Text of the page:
The diagnosis of feline hyperthyroidism is made by evaluating the cat's history and clinical signs, and it is confirmed with laboratory tests. Although other diseases can have signs similar to hyperthyroidism (diabetes, kidney disease, cancer, and chronic intestinal disease), some blood tests will help the veterinarian determine which disease or diseases are present. An increase in thyroid hormone levels in the blood of a cat that exhibits the clinical signs of hyperthyroidism is diagnostic for the disease.

Occasionally, cats with early, mild hyperthyroidism may have normal blood levels of T3 and T4. If the veterinarian still suspects the disease, a second blood test should be taken a few weeks later, due to the fluctuation of the hormones in and out of the normal range in the early stage of the disease. Other tests exist to deny or confirm the diagnosis of hyperthyroidism (radioiodine uptake and diagnostic scanning, T3 suppression testing, and TRH response testing). These are less commonly used.

A free T4 by equilibrium dialysis is a specific blood test that can often help diagnose hyperthyroidism when the T4 is still in the normal range, so your veterinarian may also recommend that test.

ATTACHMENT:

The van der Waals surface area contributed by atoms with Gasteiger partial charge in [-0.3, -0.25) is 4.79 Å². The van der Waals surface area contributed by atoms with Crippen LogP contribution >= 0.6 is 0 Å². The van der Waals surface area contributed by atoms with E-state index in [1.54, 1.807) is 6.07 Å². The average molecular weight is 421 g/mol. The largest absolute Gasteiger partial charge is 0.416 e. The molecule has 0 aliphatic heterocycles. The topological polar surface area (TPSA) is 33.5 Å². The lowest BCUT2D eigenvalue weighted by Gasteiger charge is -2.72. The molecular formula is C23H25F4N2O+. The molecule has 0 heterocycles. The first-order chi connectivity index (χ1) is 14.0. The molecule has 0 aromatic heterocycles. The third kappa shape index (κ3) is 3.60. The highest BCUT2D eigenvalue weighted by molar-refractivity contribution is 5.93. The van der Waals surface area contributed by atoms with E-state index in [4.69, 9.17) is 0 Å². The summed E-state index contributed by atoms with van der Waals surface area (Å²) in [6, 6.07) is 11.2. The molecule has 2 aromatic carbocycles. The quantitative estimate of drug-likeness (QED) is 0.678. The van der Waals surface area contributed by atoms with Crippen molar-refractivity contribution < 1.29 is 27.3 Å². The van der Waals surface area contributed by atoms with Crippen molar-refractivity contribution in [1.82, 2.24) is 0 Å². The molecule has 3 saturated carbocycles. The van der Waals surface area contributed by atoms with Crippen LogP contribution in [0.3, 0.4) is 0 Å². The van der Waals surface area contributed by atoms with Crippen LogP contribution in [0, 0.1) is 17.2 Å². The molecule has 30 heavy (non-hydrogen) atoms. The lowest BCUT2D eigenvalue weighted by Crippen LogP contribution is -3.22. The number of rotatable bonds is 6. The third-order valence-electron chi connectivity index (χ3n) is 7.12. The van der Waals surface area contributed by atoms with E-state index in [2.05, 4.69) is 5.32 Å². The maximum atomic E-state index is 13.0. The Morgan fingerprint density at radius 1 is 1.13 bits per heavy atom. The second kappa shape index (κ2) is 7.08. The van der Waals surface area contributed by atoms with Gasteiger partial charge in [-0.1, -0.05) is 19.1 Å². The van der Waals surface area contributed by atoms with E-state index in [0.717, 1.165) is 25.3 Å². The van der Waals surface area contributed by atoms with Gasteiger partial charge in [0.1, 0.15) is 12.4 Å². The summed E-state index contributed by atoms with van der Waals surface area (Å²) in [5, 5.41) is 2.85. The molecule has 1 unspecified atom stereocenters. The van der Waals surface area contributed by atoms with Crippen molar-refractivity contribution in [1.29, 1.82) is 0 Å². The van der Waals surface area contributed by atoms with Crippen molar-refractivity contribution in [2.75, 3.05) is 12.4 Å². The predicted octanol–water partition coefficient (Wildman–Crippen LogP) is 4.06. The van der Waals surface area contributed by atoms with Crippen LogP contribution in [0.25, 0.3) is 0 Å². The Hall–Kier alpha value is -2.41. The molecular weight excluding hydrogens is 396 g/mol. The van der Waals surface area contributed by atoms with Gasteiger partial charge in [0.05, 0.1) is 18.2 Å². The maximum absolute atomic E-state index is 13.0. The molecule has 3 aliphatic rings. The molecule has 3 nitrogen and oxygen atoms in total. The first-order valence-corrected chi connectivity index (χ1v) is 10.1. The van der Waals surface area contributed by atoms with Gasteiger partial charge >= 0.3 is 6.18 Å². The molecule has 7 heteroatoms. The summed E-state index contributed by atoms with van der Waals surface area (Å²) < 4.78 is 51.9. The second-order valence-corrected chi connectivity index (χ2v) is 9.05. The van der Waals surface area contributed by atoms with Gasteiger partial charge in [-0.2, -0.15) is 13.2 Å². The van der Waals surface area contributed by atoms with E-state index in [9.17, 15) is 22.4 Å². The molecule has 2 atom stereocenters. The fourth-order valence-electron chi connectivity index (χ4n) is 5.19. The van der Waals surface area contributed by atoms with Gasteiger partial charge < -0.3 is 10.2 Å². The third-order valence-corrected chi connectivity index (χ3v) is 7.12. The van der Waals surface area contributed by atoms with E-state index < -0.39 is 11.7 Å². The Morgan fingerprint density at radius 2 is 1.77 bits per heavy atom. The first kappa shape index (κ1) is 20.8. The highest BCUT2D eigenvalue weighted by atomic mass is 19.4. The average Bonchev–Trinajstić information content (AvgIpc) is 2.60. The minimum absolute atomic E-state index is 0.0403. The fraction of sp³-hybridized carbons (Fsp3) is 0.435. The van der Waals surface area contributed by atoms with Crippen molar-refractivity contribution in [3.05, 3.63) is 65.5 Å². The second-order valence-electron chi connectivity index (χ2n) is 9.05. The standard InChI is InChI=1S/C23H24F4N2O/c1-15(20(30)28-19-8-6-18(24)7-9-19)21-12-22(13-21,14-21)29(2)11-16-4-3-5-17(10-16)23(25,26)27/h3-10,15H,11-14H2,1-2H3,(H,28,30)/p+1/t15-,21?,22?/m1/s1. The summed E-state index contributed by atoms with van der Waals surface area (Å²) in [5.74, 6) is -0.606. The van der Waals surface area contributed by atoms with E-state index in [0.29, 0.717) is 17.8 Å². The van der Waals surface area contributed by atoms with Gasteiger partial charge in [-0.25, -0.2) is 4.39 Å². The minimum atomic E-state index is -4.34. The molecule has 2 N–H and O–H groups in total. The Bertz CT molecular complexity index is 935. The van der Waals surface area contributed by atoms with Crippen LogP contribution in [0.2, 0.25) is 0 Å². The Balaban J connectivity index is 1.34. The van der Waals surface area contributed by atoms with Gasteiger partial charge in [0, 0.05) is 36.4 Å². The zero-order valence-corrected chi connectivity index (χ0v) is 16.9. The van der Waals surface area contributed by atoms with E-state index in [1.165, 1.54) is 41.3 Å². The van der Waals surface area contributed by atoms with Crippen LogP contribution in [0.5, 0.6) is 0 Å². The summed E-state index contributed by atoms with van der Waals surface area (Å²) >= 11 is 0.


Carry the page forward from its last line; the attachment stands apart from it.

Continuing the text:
The veterinarian will screen for general health of the cat, especially for the presence of kidney disease, heart disease, and high blood pressure.

Treatment of Feline Hyperthyroidism

Treatment of hyperthyroidism in cats usually has good results and is aimed at reducing functioning thyroid hormone levels. There are 3 ways this goal may be accomplished. Your veterinarian is best suited to help you decide which treatment is best for your cat based on a number of factors.

  • An oral medication, methimazole, may help to bind excess thyroid hormone. They are not a cure for hyperthyroidism, and they will need to be used for the rest of the cat's life. Complete blood counts and T4 levels should be checked regularly during the first 3 months of therapy with oral medications. It is important to use the lowest possible effective dose. Some cats will have side effects from this drug including vomiting and weakness, low platelet counts, anemia, extreme facial itchiness, and severe liver disease. These cats may not be candidates for medical therapy.
  • Anti-thyroid medications can be compounded into other forms for cats that don't take pills well. The most common of these is a transdermal gel which is placed, using gloves, on the skin of the inner ear pinna. The absorption of this formulation can vary quite widely among cats; for some it may work as well as taking the drug orally, while others may not respond to it at all, and all points in between. Many veterinarians prefer to start with the oral form to get the cat's thyroid hormones regulated, then switch to the transdermal with close monitoring of how the levels respond. It may also be possible to start right off on the transdermal form of the drug, but the owner must understand that it might not work well enough.